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The Winners and Losers of EFF's 'Who Has Your Back?' Privacy Report

By William Peacock, Esq. on May 15, 2014 | Last updated on March 21, 2019

You may have noticed that we're a little bit obsessed with privacy around here. It's not just the NSA revelations, or the private data mining, though both of those are compelling reasons to be concerned. It's because we, like you, are lawyers.

Why should lawyers care? The Fourth Amendment -- it probably should still mean something, and the more the Feds dig in to your data, the less the Amendment means. Plus, we have a duty of confidentiality to our clients, which means data should be kept as secure as possible -- from hackers, data-mining companies, and of course, the government.

Today's focus? That'd be the government. The Electronic Frontier Foundation just updated its annual "Who Has Your Back?" report, which awards stars for steps taken by private companies to protect user data from government requests. We outlined the categories last year, so flip back there if you need to review the criteria.

Let's recap the winners, the losers, and the miserable failures:

All-Stars (Pun Intended): Five or Six Stars

Perfect 6: Apple, Credo Mobile, Dropbox, Facebook, Google, Microsoft,, Twitter, Yahoo

My, how the mighty have risen. Last year, Twitter and (a California ISP) were the only six star recipients. This year? In the wake of a lot of bad NSA publicity and other PR stunts, it seems the biggest names in tech have made some actual reforms. Yahoo and Apple were the biggest winners, going from one to six stars in a single year.

Flawless Five: LinkedIn, Pinterest, SpiderOak, Tumblr, Wickr, WordPress

How is five flawless? The EFF report repeatedly emphasizes that many companies haven't yet had the opportunity to fight in court for users' rights. None of these companies got a star in that category, but it might not be their fault.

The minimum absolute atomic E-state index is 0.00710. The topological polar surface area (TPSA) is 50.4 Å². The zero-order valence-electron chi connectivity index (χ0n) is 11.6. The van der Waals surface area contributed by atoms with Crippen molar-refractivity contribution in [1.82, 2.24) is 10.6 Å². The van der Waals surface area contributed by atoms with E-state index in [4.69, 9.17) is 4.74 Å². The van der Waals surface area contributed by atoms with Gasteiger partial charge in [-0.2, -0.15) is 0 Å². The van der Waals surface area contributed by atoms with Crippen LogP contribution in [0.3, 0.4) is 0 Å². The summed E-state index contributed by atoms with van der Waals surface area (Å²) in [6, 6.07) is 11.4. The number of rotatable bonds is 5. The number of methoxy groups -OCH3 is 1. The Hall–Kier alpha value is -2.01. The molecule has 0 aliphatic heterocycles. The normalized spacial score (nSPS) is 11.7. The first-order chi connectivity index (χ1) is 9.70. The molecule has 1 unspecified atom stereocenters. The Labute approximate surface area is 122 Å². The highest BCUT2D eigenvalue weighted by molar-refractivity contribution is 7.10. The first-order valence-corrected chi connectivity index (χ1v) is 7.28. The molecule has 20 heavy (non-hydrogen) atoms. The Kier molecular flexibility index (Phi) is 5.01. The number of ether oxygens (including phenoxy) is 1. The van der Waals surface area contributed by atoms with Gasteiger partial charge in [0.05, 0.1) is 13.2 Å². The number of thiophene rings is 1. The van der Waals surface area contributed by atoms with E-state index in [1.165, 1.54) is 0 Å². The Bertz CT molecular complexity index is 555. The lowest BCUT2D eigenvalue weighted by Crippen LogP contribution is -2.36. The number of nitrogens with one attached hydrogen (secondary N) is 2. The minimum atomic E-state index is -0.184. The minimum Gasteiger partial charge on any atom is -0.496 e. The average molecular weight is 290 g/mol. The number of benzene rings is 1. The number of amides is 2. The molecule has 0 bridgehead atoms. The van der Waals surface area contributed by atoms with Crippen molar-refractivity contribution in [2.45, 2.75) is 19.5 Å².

Just Five: Internet Archive

In its first year on the report, the Internet Archive was only docked for not publishing guidelines for law enforcement officers on how to request user data.

Biggest Losers: One or Two Stars

Two is Terrible: Amazon, AT&T

Let's start with the positive. Amazon fought in court to protect the privacy of its users' book purchases and requires a warrant before handing over data. It fails, however, in transparency: no reports, no guidelines, no notice to users when data is requested. It also lost a star in the lobbying Congress category due to conspicuous silence in the wake of the last year's NSA disclosures.

AT&T also lost its lobbying star, but picked up a star for adding transparency reports and continuing to publish law enforcement guidelines. It fails in every other regard, however. (Note to self: see if has expanded its San Jose coverage.)

One Star Might as Well Be No Star: Snapchat

It's been a bad couple of weeks for the self-destructing sexting picture messaging service. An update with additional features and less ephemeral messaging options was widely criticized, the FTC slapped the company for misleading consumers about the not-so-impermanent messages, and now the company which took off on a privacy concept gets a single star in a data privacy survey.

The company doesn't require warrants, doesn't promise to tell users if Uncle Sam is snooping, doesn't publish transparency reports, hasn't stepped in a courtroom, and hasn't publicly spoken out against mass surveillance. Maybe they were too busy in court fighting each other to fight for their users?

Do privacy considerations affect your choice in service providers? Tweet us your thoughts @FindLawLP.

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